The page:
None of mining’s top companies escaped the carnage on Thursday after a survey of manufacturing in China showed the sector contracted in March.
Investment bank HSBC’s preliminary Purchasing Manager’s Index (PMI) dropped to 48.1 from 49.6 in February, the fifth straight monthly decline. A reading below 50 indicates shrinking activity.
“Growth momentum could slow down further amid a combination of sluggish export new orders and softening domestic demand. This calls for further easing steps,” Qu Hongbin, HSBC’s chief economist for China said in a statement.
China, the world’s second largest economy, dominates the global trade in iron ore (representing 60% world trade) and base metals including copper (38%), coal (47%), nickel (36%), lead (44%) and zinc (41%).
By early afternoon on Thursday in New York, BHP Billiton’s ADRs were down 2.6%, bringing losses at the number one miner over the last three trading days to 6.7% representing more than $10 billion in lost value. BHP was ranked the 6th most valuable corporation across all sectors in 2011 with a market worth above $200 billion.
Stock in Brazil’s Vale and Australia-based Rio Tinto, number two and three diversified resources companies, were also pushed down. Rio Tinto lost 3.9% on Thursday and now trades a whopping 8% lower than at the start of the week. Vale shed 2.4% on Thursday. Both Vale and Rio are worth more than $100 billion.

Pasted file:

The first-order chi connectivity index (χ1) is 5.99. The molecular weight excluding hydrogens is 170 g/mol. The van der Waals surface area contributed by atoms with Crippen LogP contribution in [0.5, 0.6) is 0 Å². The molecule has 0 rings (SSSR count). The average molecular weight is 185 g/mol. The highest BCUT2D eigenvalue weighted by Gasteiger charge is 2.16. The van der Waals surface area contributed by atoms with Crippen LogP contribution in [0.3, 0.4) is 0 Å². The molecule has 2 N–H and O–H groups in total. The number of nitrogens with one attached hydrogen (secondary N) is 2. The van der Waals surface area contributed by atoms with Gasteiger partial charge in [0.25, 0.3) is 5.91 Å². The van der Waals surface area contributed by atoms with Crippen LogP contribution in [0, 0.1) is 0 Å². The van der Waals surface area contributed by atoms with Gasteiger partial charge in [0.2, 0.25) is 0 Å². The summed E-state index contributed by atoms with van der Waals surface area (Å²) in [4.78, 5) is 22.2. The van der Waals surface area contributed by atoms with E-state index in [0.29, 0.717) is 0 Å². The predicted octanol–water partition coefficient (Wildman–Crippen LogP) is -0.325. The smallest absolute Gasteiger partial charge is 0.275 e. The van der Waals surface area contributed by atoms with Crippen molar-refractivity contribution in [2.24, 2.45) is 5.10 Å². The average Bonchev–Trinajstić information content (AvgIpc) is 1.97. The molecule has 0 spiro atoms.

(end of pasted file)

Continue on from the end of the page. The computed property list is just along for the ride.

$51 billion Anglo-American lost 2.3% in New York, while Swiss-based met coal giant Xstrata were 3.7% cheaper in New York after its London-listed shares closed down 3%. Swiss commodities trading giant Glencore, currently locked in talks about a possible takeover of Xstrata, gave up 2.9%
The manufacturing activity numbers were the latest in a string of bad news from China.
On Tuesday, billions were hacked off the globe’s biggest mining companies on comments by BHP Billiton over weakening demand for iron ore from the Middle Kingdom.
Earlier this month trade data from China showed a deficit that was the largest in 12 years and the country’s GDP growth is expected to fall to an 8-year low.
China recorded GDP growth of 9.2% in 2011 and annual growth has averaged 10.4% since 2001, peaking in 2007 at 13%, but the latest government target calls for economic expansion of 7.5% this year.